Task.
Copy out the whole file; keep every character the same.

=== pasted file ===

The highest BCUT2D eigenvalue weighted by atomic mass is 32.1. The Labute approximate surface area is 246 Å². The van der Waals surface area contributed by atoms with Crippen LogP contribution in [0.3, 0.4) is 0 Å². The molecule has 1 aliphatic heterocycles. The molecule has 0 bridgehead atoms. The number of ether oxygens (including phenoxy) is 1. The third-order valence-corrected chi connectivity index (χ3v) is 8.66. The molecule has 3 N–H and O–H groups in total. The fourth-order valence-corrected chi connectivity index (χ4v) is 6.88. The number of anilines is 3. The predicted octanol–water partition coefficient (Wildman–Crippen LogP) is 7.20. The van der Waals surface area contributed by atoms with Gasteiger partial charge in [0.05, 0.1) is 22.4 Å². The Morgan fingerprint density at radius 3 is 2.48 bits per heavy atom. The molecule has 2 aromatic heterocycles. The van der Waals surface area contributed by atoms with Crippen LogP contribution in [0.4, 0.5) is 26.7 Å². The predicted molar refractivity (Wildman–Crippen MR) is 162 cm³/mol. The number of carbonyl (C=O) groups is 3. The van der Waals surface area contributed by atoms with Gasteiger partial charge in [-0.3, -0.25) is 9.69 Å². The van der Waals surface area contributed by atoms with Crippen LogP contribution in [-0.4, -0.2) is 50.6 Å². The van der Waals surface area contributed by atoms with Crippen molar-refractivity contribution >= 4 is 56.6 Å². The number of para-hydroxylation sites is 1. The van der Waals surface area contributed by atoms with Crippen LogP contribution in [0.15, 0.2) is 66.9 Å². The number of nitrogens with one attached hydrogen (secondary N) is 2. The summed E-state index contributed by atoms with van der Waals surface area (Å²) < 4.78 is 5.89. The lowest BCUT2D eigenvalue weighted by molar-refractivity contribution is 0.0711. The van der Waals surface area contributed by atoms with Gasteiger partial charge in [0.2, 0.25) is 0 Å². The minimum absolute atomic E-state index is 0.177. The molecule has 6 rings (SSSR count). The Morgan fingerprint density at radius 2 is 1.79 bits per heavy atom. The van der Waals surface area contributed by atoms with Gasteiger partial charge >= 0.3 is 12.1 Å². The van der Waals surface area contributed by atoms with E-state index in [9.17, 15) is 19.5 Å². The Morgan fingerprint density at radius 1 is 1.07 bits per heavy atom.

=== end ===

The highest BCUT2D eigenvalue weighted by atomic mass is 32.1. The Labute approximate surface area is 246 Å². The van der Waals surface area contributed by atoms with Crippen LogP contribution in [0.3, 0.4) is 0 Å². The molecule has 1 aliphatic heterocycles. The molecule has 0 bridgehead atoms. The number of ether oxygens (including phenoxy) is 1. The third-order valence-corrected chi connectivity index (χ3v) is 8.66. The molecule has 3 N–H and O–H groups in total. The fourth-order valence-corrected chi connectivity index (χ4v) is 6.88. The number of anilines is 3. The predicted octanol–water partition coefficient (Wildman–Crippen LogP) is 7.20. The van der Waals surface area contributed by atoms with Gasteiger partial charge in [0.05, 0.1) is 22.4 Å². The Morgan fingerprint density at radius 3 is 2.48 bits per heavy atom. The molecule has 2 aromatic heterocycles. The van der Waals surface area contributed by atoms with Crippen LogP contribution in [0.4, 0.5) is 26.7 Å². The predicted molar refractivity (Wildman–Crippen MR) is 162 cm³/mol. The number of carbonyl (C=O) groups is 3. The van der Waals surface area contributed by atoms with Gasteiger partial charge in [-0.3, -0.25) is 9.69 Å². The van der Waals surface area contributed by atoms with Crippen LogP contribution in [-0.4, -0.2) is 50.6 Å². The van der Waals surface area contributed by atoms with Crippen molar-refractivity contribution >= 4 is 56.6 Å². The number of para-hydroxylation sites is 1. The van der Waals surface area contributed by atoms with Crippen LogP contribution in [0.15, 0.2) is 66.9 Å². The number of nitrogens with one attached hydrogen (secondary N) is 2. The summed E-state index contributed by atoms with van der Waals surface area (Å²) < 4.78 is 5.89. The lowest BCUT2D eigenvalue weighted by molar-refractivity contribution is 0.0711. The van der Waals surface area contributed by atoms with Gasteiger partial charge in [0.2, 0.25) is 0 Å². The minimum absolute atomic E-state index is 0.177. The molecule has 6 rings (SSSR count). The Morgan fingerprint density at radius 2 is 1.79 bits per heavy atom. The van der Waals surface area contributed by atoms with Gasteiger partial charge >= 0.3 is 12.1 Å². The van der Waals surface area contributed by atoms with E-state index in [9.17, 15) is 19.5 Å². The Morgan fingerprint density at radius 1 is 1.07 bits per heavy atom.